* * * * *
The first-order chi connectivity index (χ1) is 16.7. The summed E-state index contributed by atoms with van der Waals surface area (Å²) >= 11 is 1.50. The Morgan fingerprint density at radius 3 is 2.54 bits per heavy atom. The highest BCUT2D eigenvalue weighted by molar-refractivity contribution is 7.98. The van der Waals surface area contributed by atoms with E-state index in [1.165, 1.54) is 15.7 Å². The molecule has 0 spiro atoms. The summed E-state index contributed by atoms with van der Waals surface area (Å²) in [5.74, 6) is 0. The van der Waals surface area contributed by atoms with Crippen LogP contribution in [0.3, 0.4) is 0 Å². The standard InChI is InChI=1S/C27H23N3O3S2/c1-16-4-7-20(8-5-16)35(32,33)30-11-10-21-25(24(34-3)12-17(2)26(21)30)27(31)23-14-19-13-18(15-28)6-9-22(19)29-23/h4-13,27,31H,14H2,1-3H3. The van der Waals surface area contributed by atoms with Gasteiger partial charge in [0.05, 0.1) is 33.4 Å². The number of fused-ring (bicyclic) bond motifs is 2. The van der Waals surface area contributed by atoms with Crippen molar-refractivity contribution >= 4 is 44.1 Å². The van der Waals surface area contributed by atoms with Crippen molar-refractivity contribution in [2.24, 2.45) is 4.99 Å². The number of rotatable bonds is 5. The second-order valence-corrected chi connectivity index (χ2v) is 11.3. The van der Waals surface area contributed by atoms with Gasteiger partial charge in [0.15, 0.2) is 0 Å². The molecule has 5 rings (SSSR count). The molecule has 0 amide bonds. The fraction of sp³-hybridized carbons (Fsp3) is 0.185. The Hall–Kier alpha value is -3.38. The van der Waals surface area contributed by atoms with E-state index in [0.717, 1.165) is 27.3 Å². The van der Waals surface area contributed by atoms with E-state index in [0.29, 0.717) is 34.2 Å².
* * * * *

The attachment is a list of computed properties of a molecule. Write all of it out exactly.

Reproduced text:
The first-order chi connectivity index (χ1) is 16.7. The summed E-state index contributed by atoms with van der Waals surface area (Å²) >= 11 is 1.50. The Morgan fingerprint density at radius 3 is 2.54 bits per heavy atom. The highest BCUT2D eigenvalue weighted by molar-refractivity contribution is 7.98. The van der Waals surface area contributed by atoms with E-state index in [1.165, 1.54) is 15.7 Å². The molecule has 0 spiro atoms. The summed E-state index contributed by atoms with van der Waals surface area (Å²) in [5.74, 6) is 0. The van der Waals surface area contributed by atoms with Crippen LogP contribution in [0.3, 0.4) is 0 Å². The standard InChI is InChI=1S/C27H23N3O3S2/c1-16-4-7-20(8-5-16)35(32,33)30-11-10-21-25(24(34-3)12-17(2)26(21)30)27(31)23-14-19-13-18(15-28)6-9-22(19)29-23/h4-13,27,31H,14H2,1-3H3. The van der Waals surface area contributed by atoms with Gasteiger partial charge in [0.05, 0.1) is 33.4 Å². The number of fused-ring (bicyclic) bond motifs is 2. The van der Waals surface area contributed by atoms with Crippen molar-refractivity contribution >= 4 is 44.1 Å². The van der Waals surface area contributed by atoms with Crippen molar-refractivity contribution in [2.24, 2.45) is 4.99 Å². The number of rotatable bonds is 5. The second-order valence-corrected chi connectivity index (χ2v) is 11.3. The van der Waals surface area contributed by atoms with Gasteiger partial charge in [0.15, 0.2) is 0 Å². The molecule has 5 rings (SSSR count). The molecule has 0 amide bonds. The fraction of sp³-hybridized carbons (Fsp3) is 0.185. The Hall–Kier alpha value is -3.38. The van der Waals surface area contributed by atoms with E-state index in [0.717, 1.165) is 27.3 Å². The van der Waals surface area contributed by atoms with E-state index in [0.29, 0.717) is 34.2 Å².